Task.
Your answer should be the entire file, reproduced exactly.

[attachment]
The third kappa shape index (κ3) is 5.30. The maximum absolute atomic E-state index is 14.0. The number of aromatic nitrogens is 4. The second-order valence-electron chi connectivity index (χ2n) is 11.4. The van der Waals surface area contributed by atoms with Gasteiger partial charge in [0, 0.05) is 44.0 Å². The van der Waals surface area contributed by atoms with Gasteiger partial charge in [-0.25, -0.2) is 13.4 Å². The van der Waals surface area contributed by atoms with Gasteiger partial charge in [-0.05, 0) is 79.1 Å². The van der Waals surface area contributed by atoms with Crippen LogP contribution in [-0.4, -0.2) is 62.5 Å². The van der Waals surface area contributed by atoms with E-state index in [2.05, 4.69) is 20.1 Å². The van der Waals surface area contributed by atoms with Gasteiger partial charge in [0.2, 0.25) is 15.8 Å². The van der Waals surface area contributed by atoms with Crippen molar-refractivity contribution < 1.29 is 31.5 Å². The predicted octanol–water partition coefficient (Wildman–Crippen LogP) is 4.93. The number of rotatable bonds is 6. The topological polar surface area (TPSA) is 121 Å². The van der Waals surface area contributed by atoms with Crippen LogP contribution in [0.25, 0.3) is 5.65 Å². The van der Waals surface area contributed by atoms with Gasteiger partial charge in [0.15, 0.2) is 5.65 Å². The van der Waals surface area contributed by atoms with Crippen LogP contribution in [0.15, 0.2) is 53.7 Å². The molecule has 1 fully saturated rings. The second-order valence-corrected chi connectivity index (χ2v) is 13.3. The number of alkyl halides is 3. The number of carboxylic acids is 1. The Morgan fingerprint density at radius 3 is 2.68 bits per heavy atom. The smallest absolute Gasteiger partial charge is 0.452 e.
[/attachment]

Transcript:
The third kappa shape index (κ3) is 5.30. The maximum absolute atomic E-state index is 14.0. The number of aromatic nitrogens is 4. The second-order valence-electron chi connectivity index (χ2n) is 11.4. The van der Waals surface area contributed by atoms with Gasteiger partial charge in [0, 0.05) is 44.0 Å². The van der Waals surface area contributed by atoms with Gasteiger partial charge in [-0.25, -0.2) is 13.4 Å². The van der Waals surface area contributed by atoms with Gasteiger partial charge in [-0.05, 0) is 79.1 Å². The van der Waals surface area contributed by atoms with Crippen LogP contribution in [-0.4, -0.2) is 62.5 Å². The van der Waals surface area contributed by atoms with E-state index in [2.05, 4.69) is 20.1 Å². The van der Waals surface area contributed by atoms with Gasteiger partial charge in [0.2, 0.25) is 15.8 Å². The van der Waals surface area contributed by atoms with Crippen molar-refractivity contribution < 1.29 is 31.5 Å². The predicted octanol–water partition coefficient (Wildman–Crippen LogP) is 4.93. The number of rotatable bonds is 6. The topological polar surface area (TPSA) is 121 Å². The van der Waals surface area contributed by atoms with Crippen LogP contribution in [0.25, 0.3) is 5.65 Å². The van der Waals surface area contributed by atoms with Gasteiger partial charge in [0.15, 0.2) is 5.65 Å². The van der Waals surface area contributed by atoms with Crippen LogP contribution in [0.15, 0.2) is 53.7 Å². The molecule has 1 fully saturated rings. The second-order valence-corrected chi connectivity index (χ2v) is 13.3. The number of alkyl halides is 3. The number of carboxylic acids is 1. The Morgan fingerprint density at radius 3 is 2.68 bits per heavy atom. The smallest absolute Gasteiger partial charge is 0.452 e.